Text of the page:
Real Estate Law in North Carolina
New Hanover County's real estate industry is governed by a huge body of laws. This is because almost any real estate transaction invokes laws concerning civil rights, consumer protection, land use, and contracts.
Real estate law in New Hanover County can be fairly complicated, especially when it comes to things like mortgages and the resolution of disputes over construction defects.
Therefore, if you're planning on engaging in any kind of real estate transaction, it's necessary that you learn at least the basics of real estate law in New Hanover County.
Having at least some knowledge of real estate law will be to your advantage in essentially any real estate transaction. Knowing the law can give you a bargaining advantage and prevent you from being saddled with obligations that you don't have to assume.
Common Real Estate Law Issues in New Hanover County
Financing: The majority of people in New Hanover County can't afford to make a major real estate purchase by paying the entire purchase price up front. Most individuals and small businesses, therefore, use a mortgage to make real estate purchases. A mortgage is a loan given for the purpose of buying a piece of property, with the bank obtaining a security interest in that property until the loan and interest are paid off.
Zoning: Zoning laws establish rules saying what kinds of buildings are authorized in various areas of a city or town. These rules serve a variety of purposes. For example, they normally protect residents by making it illegal for industrial facilities to be built in residential areas. This also protects industries, allowing them to do their business without being bothered by constant complaints and lawsuits from their residential neighbors.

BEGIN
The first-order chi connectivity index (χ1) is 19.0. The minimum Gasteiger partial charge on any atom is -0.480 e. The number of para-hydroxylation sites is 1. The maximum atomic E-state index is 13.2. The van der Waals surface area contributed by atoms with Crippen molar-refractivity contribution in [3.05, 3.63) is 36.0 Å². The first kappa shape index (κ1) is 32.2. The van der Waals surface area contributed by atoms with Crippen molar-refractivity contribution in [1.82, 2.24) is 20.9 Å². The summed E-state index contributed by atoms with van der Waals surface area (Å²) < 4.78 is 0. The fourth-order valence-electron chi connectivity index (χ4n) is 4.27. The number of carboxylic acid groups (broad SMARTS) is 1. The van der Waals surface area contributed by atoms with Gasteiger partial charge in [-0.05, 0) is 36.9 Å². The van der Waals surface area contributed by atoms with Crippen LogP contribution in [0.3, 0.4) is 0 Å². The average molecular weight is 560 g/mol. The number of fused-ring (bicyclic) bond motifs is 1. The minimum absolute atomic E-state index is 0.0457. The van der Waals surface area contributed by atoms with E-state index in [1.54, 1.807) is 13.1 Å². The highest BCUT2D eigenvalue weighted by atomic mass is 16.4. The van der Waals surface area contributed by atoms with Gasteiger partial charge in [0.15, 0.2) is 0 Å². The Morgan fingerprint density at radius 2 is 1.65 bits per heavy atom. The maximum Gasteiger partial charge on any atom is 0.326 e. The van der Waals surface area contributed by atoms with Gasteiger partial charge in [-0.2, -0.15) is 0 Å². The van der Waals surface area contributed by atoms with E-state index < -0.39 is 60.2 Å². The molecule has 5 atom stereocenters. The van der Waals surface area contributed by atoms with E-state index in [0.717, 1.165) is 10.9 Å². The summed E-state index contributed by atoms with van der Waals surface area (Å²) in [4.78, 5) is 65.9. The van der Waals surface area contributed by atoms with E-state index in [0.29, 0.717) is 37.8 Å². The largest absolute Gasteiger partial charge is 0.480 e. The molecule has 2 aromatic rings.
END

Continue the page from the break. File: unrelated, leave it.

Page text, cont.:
Duty to Disclose: When buying a home in New Hanover County, you are protected by the law. The seller has a legal obligation to disclose to the buyer any defects of which the seller is aware, which the buyer couldn't detect through a superficial inspection. If you are selling a home, it's probably best to disclose every defect you know about, to ensure that you aren't faced with a lawsuit from the buyer sometime in the future.
Implied Warranties: In New Hanover County, every residential rental agreement carries with it a warranty of habitability, in which the landlord implicitly promises that the unit is fit for human habitation. This applies whether or not such a warranty is stated in the lease agreement, and it still applies even if the landlord tries to disclaim any such warranty. There are many conditions that might make an unit uninhabitable. A few examples are a lack of electricity, no running water, or no heating.
Can a New Hanover County Real Estate Lawyer Help?
These issues, along with many others, can sometimes be fairly convoluted. Therefore, you should never hesitate to consult with a New Hanover County real estate attorney if you have any questions.